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How to Properly Enjoy Kamakura Part 14: Kenchoji Temple 建長寺

Why visit here?

1) The largest temple nearest Kita-Kamakura Station, so if you have a little time then visit Kenchoji.
2) You want to visit the First among Kamakura's Five Great Zen Temples and the head temple of the Rinzai Sect of Buddhism.
3) You have an interest in Buddhism and Zen.
4) You love wooded and venerated statuettes.
5) One of the most important training grounds for Zen monks.

Let's first start with a quote from Master Rinzai who said: "If you know fundamentally that there is nothing to seek you have settled your affairs. But because you have little faith you run about agitatedly seeking your head which you think you have lost. You cannot stop yourself".

Being in the right mind set and understanding a little about the teachings of Rinzai and Zen can you have an even greater appreciation for Kenchoji Temple.

When I enter Kenchoji from the tourist perspective I am impressed by massive wooden structures.

This temple is 1 Kilometer south of Kita-Kamakura Station, and you are walking up a mild incline along a narrow road you share with others.  Gets tight.   You'll see this gate off to your left.  Walk through it and proceed to the entrance.

The first founding priest of this temple was a Chinese man named Rankei Doryu.  Rankei and 13 of his disciples were invited to Japan by a Regent of the Kamakura Shogunate to establish Chinese Zen teachings.

These incense sticks cost anywhere from 50 yen to 100 yen.   You light them in this holy fire.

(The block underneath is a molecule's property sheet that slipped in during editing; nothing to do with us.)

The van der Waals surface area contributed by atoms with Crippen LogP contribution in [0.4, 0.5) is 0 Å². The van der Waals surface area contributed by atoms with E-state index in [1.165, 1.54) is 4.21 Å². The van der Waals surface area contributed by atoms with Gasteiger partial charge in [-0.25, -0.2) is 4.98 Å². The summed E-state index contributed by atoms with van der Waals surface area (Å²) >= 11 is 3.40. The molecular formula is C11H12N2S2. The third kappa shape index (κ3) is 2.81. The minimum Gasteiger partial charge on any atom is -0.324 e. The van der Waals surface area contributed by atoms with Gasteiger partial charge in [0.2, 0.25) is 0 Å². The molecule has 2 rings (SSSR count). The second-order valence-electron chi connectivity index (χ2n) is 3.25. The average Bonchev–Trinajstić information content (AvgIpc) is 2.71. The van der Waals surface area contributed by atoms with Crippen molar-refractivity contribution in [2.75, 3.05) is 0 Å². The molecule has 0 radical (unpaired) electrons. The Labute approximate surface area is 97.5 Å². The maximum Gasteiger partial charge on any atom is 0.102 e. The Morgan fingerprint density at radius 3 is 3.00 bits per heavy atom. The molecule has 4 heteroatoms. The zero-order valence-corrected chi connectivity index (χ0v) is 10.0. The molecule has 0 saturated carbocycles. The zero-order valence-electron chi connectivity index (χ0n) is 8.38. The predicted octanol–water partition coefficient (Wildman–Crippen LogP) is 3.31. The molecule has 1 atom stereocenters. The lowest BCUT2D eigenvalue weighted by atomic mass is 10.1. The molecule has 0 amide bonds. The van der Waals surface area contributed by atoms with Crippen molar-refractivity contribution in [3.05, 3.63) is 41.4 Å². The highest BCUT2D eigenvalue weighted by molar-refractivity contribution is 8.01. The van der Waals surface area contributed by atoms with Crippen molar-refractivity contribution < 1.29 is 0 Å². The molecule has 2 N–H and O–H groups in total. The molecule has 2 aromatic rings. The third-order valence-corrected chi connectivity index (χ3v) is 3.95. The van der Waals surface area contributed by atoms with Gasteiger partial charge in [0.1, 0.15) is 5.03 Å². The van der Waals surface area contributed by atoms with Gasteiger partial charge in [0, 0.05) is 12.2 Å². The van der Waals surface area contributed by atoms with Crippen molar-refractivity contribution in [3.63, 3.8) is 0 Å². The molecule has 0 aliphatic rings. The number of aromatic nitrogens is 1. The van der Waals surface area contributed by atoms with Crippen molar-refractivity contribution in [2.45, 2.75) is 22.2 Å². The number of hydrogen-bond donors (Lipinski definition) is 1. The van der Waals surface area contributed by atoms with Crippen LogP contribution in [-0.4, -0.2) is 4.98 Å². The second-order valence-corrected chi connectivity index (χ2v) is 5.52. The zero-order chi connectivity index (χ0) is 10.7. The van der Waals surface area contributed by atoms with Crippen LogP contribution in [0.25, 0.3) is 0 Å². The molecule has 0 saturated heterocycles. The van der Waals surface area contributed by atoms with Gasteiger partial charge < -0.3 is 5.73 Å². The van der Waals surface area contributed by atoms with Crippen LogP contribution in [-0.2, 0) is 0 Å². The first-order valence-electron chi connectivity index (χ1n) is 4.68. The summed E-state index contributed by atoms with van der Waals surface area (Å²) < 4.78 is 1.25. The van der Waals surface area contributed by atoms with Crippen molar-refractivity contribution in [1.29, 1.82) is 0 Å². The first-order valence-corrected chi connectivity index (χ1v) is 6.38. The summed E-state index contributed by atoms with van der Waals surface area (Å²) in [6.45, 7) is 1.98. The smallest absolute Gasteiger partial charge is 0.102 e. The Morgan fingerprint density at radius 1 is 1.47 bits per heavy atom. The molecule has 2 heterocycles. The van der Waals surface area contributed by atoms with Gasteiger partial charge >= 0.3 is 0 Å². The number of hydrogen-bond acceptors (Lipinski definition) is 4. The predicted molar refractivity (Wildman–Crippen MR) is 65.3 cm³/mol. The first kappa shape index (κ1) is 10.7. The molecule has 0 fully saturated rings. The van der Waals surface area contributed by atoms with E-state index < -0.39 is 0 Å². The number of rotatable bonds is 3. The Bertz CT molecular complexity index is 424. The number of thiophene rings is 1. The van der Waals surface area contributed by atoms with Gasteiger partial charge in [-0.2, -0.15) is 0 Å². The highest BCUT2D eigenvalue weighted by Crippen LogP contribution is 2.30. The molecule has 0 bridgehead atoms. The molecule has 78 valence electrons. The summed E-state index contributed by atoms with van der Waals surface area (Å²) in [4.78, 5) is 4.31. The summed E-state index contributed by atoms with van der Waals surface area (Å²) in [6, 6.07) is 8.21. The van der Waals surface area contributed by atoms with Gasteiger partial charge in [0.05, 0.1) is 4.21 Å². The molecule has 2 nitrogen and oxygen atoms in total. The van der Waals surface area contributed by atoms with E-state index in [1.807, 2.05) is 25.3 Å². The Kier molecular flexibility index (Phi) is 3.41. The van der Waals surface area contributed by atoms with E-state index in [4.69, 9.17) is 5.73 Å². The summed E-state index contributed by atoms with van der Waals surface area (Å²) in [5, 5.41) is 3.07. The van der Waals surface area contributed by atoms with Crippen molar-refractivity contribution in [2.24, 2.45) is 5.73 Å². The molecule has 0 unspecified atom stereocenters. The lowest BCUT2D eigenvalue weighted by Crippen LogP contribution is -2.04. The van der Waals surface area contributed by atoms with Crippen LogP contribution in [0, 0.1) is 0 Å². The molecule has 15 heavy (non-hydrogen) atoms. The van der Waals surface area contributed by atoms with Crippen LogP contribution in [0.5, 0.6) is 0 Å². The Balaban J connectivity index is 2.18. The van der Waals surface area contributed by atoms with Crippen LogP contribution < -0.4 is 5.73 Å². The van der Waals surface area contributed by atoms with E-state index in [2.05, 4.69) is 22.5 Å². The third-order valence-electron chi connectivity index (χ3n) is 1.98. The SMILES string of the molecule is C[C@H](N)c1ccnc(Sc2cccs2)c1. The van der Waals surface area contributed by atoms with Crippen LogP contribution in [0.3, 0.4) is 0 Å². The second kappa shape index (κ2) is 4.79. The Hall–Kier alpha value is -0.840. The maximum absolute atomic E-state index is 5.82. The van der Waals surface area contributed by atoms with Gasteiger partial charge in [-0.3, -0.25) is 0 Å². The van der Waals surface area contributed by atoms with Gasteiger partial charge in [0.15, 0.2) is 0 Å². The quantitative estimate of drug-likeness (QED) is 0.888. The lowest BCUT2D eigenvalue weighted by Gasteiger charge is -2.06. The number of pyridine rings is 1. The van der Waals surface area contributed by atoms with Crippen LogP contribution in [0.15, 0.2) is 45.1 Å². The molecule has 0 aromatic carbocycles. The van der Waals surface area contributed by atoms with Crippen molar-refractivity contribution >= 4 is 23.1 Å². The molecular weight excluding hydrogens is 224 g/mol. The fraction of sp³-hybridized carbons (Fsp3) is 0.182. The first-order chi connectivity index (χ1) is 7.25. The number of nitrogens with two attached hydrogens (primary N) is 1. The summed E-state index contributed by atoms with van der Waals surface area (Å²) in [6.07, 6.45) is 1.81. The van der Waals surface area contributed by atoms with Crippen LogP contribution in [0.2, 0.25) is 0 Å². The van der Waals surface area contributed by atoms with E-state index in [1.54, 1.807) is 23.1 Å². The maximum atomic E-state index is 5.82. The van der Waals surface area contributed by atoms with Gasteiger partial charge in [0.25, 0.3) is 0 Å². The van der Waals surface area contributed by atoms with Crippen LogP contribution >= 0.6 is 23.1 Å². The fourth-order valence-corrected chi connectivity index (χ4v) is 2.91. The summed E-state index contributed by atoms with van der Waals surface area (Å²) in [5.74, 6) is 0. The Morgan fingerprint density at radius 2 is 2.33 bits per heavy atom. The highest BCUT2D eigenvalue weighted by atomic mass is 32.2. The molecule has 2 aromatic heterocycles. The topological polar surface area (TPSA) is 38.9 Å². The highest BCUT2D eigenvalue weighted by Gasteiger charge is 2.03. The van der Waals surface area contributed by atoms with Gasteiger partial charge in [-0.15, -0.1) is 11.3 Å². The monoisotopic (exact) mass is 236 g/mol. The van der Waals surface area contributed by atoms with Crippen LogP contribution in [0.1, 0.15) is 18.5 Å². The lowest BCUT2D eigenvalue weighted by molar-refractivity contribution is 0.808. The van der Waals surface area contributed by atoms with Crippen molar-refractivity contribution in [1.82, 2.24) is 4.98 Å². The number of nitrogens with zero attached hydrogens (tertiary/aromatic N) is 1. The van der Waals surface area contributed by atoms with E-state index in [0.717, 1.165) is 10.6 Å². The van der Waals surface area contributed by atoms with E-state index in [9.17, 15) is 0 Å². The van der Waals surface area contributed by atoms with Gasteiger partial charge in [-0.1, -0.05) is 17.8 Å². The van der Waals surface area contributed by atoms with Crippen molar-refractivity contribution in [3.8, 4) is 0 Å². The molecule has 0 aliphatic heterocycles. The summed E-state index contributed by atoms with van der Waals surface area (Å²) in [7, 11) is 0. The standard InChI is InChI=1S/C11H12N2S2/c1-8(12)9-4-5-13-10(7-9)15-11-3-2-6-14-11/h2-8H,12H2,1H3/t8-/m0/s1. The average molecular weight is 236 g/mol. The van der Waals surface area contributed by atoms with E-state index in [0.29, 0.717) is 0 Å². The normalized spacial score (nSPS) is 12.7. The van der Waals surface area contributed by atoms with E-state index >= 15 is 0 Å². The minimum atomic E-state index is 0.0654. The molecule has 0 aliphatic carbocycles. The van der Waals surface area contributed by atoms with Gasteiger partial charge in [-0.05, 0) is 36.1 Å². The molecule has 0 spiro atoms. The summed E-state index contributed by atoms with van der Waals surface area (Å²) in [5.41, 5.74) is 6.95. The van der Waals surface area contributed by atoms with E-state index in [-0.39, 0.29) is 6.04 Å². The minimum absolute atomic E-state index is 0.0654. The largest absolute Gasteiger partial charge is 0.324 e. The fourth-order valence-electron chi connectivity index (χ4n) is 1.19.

Then stick them in this cauldron.  All temples have them.   The smoke you wave into your face for affect and a blessing.

When you approach the center beyond the cauldron, you'll see an offering box.  You can drop small coins inside.  ( 5 yen or a 10 yen coin).    Whenever you visit a temple never clap your hands when you pray.   You clap at shrines.  Temples you simply put your hands together and bow to the main hall and silently pray.   When you enter and exit the temple gates you do the same thing.

There are about 26 points of interest here at Kenchoji and if you were to see everything could take you up to 90 minutes or more.   This post gives only some basic information.   You take from it what you experience after you visit, but for sure, if you have an interest in the above reasons for visiting this temple you will be impressed.


Shaka Nyorai

Famous Fasting Buddha from Pakistan

This dragon on the ceiling was painted in 2003 by Mr. Junsaku.  It's located in the Hatto Hall.

Another  artifact is this Pakistani diety once a real living mystic who is shown in great detail.  Another note are the Junipers.  We grow these in the U.S. naturally and in other parts of the world.   The ones here at Kenchoji are 750 years old and are dedicated as Natural Treasures from China as seedlings now fully grown.  

This temple is huge, so lugging photo gear is not recommended, but needed in some areas like the Ryuo-den in the back.   Most tourist record everything instead.   There are about 9 points of interest, make sure you visit the Hanso-bo if it's open and the Garden all located at the far end of the temple.  Check out the Tokugetsu-ro and Oshinkaku.  

Lastly, if you feel hungry you can try Kencho-Jiru a type of traditional soup made for monks.  You can read the description in English.   This was an excellent dish on a cold day.

Tofu, vegetables, sesame oil

Just across the street from Kencho-ji Temple is this restaurant called Kenchiro.   Enjoy!


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